Philippines: The Life and Work of Young Fishermen in Mercedes, Camarines Norte

In Mercedes, work is essentially dependent on the sea and its products. Economically speaking, fishermen's incomes are relatively low, and they can only provide for their families on a day-to-day basis. However, during the off-season (August-December), when weather conditions are unfavorable, they are out of work. Some are therefore forced to find alternative employment as carpenters or drivers in other localities.

There is no guarantee of income, security or safety in the fishermen's workplace. Their income depends solely on the fish they catch. Unfortunately, some of them suffer accidents and even death. Long working hours are also a feature of the job. Small-scale fishermen start work at 4:00 in the afternoon and finish at 6:00 in the morning the following day. Some go out to sea for 3 or 4 days and nights in a row.

In the fishing port of “Pandawan”, the market is the economic centre of the town. Many fishing boats drop anchor there to unload and sell the marine products they have caught. A wide variety of fish, lobsters, shrimps, crabs and shellfish are sold at the market, most of which are distributed to nearby cities and towns, including Metro Manila. The port comes to life from 4:00 in the morning until 10:00 o’clock.

A young worker full of hope

In the fishing port, Jefferson Garsota, a new member of the Philippines YCW, is 18 years old. His skin is sun-tanned, and his hands are thick with calluses. He works as a porter unloading fish baskets and large aluminium basins from fishing boats at the port. He starts work at 2am and finishes at 5pm. He is ready and available to be called at any time by the boat owner when his services are needed. Jefferson is being paid around 400-500 Philippine pesos (US$8-10) per day by the boat owner.

The distance from the dock to the fishing port is short enough to walk, but the pavement is uneven and rocky, and the tiled stairs leading to the fishing port hall are slippery. Accidents are frequent, as you can end up breaking a leg or injuring yourself.

During his time off, Jefferson sleeps on the ship anchored in the bay. He's an orphan with no one, no home to stay in and no family to care for. Life is tough, but Jefferson admits that he is already used to it. For the time being, he cannot choose the job he wants, but he is taking things positively and making the best of it. He is currently taking part in the Philippine YCW's initiative to enrol out-of-school youth in the Alternative Livelihood Education and Training program, in collaboration with TESDA. He hopes that by taking part in this program, he will be able to gain sufficient knowledge and skills to secure a better job in the future.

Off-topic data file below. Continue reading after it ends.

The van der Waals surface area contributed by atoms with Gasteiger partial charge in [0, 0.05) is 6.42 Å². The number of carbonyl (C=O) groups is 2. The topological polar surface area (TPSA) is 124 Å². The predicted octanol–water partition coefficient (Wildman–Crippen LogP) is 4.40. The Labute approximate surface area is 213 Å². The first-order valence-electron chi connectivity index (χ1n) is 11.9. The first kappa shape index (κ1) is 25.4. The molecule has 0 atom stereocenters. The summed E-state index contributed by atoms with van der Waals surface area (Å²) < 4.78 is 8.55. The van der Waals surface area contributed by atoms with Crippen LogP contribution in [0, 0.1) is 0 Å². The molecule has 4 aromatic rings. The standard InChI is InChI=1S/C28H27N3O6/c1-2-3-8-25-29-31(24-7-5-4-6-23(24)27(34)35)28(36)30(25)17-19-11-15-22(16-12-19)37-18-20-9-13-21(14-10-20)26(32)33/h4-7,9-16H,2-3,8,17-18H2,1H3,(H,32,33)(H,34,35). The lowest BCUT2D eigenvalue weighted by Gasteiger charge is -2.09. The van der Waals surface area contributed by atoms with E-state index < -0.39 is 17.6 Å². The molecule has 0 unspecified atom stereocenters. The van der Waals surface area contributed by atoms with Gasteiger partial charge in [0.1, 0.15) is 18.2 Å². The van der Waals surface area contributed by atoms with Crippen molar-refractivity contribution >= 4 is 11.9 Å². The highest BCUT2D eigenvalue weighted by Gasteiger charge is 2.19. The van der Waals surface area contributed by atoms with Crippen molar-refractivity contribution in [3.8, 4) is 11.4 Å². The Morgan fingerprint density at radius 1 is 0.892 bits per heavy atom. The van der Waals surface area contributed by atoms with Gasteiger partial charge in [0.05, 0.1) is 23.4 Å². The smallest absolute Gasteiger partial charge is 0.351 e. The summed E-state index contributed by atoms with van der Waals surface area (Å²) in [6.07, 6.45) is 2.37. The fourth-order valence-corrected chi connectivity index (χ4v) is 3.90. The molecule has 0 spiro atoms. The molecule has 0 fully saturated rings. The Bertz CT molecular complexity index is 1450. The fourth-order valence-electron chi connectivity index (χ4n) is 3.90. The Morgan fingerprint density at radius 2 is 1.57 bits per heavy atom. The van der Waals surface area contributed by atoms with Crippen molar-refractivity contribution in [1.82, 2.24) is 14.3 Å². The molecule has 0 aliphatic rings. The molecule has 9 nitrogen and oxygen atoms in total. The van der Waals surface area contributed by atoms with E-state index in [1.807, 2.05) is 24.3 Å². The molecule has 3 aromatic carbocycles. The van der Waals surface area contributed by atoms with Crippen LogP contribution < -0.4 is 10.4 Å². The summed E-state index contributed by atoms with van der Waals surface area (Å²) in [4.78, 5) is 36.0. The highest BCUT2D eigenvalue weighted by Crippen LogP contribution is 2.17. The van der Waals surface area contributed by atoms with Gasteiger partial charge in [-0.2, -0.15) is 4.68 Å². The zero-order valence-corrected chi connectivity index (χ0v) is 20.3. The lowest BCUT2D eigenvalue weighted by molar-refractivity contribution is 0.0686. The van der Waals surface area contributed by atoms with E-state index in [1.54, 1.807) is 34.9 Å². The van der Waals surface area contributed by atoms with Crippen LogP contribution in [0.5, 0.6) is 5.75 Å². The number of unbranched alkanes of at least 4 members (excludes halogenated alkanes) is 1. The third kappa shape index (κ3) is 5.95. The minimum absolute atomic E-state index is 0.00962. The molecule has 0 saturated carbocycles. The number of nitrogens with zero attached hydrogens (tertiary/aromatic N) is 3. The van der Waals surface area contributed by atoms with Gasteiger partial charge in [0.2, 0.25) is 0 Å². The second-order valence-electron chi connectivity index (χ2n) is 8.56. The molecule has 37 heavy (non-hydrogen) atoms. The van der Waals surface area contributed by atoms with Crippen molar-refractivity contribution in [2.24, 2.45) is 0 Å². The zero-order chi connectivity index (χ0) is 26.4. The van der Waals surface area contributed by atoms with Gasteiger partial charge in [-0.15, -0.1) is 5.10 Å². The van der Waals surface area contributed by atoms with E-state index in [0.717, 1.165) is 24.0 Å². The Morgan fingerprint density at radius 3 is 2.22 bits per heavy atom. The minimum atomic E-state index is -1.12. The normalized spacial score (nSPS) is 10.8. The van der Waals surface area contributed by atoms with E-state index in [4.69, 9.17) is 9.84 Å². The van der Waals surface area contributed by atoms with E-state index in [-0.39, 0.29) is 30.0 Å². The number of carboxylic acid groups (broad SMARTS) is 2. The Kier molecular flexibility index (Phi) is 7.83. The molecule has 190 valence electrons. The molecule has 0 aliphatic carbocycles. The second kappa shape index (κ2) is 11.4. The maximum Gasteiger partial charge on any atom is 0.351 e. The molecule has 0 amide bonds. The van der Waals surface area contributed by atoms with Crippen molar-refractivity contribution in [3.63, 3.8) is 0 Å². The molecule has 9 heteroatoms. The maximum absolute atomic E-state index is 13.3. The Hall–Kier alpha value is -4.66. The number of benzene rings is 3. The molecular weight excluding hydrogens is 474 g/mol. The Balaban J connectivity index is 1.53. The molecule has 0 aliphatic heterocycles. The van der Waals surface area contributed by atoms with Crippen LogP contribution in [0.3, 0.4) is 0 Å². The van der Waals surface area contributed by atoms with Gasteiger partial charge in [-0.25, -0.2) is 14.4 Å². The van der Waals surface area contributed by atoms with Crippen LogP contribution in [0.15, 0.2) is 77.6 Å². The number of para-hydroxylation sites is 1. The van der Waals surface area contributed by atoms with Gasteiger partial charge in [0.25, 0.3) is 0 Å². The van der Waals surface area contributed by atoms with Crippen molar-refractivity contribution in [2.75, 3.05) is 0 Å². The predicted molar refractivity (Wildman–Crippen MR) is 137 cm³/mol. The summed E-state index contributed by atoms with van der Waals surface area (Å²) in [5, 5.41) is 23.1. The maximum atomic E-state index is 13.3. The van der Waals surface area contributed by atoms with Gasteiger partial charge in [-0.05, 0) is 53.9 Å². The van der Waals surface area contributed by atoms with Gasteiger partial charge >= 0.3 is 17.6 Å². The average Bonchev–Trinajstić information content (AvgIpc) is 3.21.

The YCW alternatives for informal workers: Social Protection Campaign

Thanks to the initiative of YCW Philippines, the Association of Mercedes Young Fisher Folks has been registered and recognized by the Department of Labor and Employment (DOLE). The association can now benefit from local government support, especially for fishermen.

Parallel to that, the IYCW is leading an ongoing campaign for “Social Protection for All”, including for those in the informal economy. That social protection should be innovative and adaptive enough to reach people working in the informal sector, such as the Mercedes fishermen. We call on all states and governments to invest in health and education, especially for young workers, to prepare them for just work. The IYCW, along with many other trade unions and organizations, is calling for a just transition from the informal economy to the formal sector, in line with the ILO Agenda for Decent Work for All.

Social and Solidarity Economy can respond to the needs of informal workers

With the current IYCW experiences, social and solidarity economy is seen as an alternative to youth unemployment and the informalization of work. The IYCW is promoting livelihood alternatives for young people where they organize themselves and decide democratically, manage resources equitably and sustainably, and create products or services that meet community needs. Concrete examples include the salt mine cooperative of YCW Haiti, the community kitchen of YCW Brazil, and the community garden of YCW Chile. 

It is our commitment and responsibility to assist the Young Fisher Folks Association of Mercedes and the Philippines YCW to find an alternative means of livelihood within the framework of a social and solidarity economy project that is managed by, with and for young workers and can support the life and work of young people like Jefferson.

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IYCW in Asia-Pacific (ASPAC YCW)

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ASPAC YCW is the continental coordination responsible for animating, coordinating and accompanying the experiences of action of the national YCW movements in the region of Asia and the Pacific. In the ASPAC Region, the YCW is organised in Japan, the Philippines, Indonesia, Australia, Pakistan, Sri Lanka, India and Hong Kong.

The main sectors of action addressed by YCW national movements in the ASPAC region are: Decent Work and Social Protection, Gender and Diversity, Access to Quality Education, Environment and Social and Solidarity Economy.







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